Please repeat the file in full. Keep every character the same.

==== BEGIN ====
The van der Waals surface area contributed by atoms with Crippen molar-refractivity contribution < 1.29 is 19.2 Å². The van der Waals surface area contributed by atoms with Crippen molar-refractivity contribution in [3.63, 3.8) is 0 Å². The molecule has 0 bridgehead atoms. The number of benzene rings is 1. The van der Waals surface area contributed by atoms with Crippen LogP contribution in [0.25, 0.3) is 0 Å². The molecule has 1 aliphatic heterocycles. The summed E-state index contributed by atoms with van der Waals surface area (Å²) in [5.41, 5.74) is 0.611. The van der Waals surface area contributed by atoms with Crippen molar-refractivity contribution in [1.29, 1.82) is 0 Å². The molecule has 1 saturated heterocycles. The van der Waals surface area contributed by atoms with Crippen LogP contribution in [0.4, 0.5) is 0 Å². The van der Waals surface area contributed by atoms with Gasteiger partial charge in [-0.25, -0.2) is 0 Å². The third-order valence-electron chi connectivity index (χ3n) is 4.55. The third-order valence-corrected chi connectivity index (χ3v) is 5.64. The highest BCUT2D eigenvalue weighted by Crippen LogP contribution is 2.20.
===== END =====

The van der Waals surface area contributed by atoms with Crippen molar-refractivity contribution < 1.29 is 19.2 Å². The van der Waals surface area contributed by atoms with Crippen molar-refractivity contribution in [3.63, 3.8) is 0 Å². The molecule has 0 bridgehead atoms. The number of benzene rings is 1. The van der Waals surface area contributed by atoms with Crippen LogP contribution in [0.25, 0.3) is 0 Å². The molecule has 1 aliphatic heterocycles. The summed E-state index contributed by atoms with van der Waals surface area (Å²) in [5.41, 5.74) is 0.611. The van der Waals surface area contributed by atoms with Crippen molar-refractivity contribution in [1.29, 1.82) is 0 Å². The molecule has 1 saturated heterocycles. The van der Waals surface area contributed by atoms with Crippen LogP contribution in [0.4, 0.5) is 0 Å². The van der Waals surface area contributed by atoms with Gasteiger partial charge in [-0.25, -0.2) is 0 Å². The third-order valence-electron chi connectivity index (χ3n) is 4.55. The third-order valence-corrected chi connectivity index (χ3v) is 5.64. The highest BCUT2D eigenvalue weighted by Crippen LogP contribution is 2.20.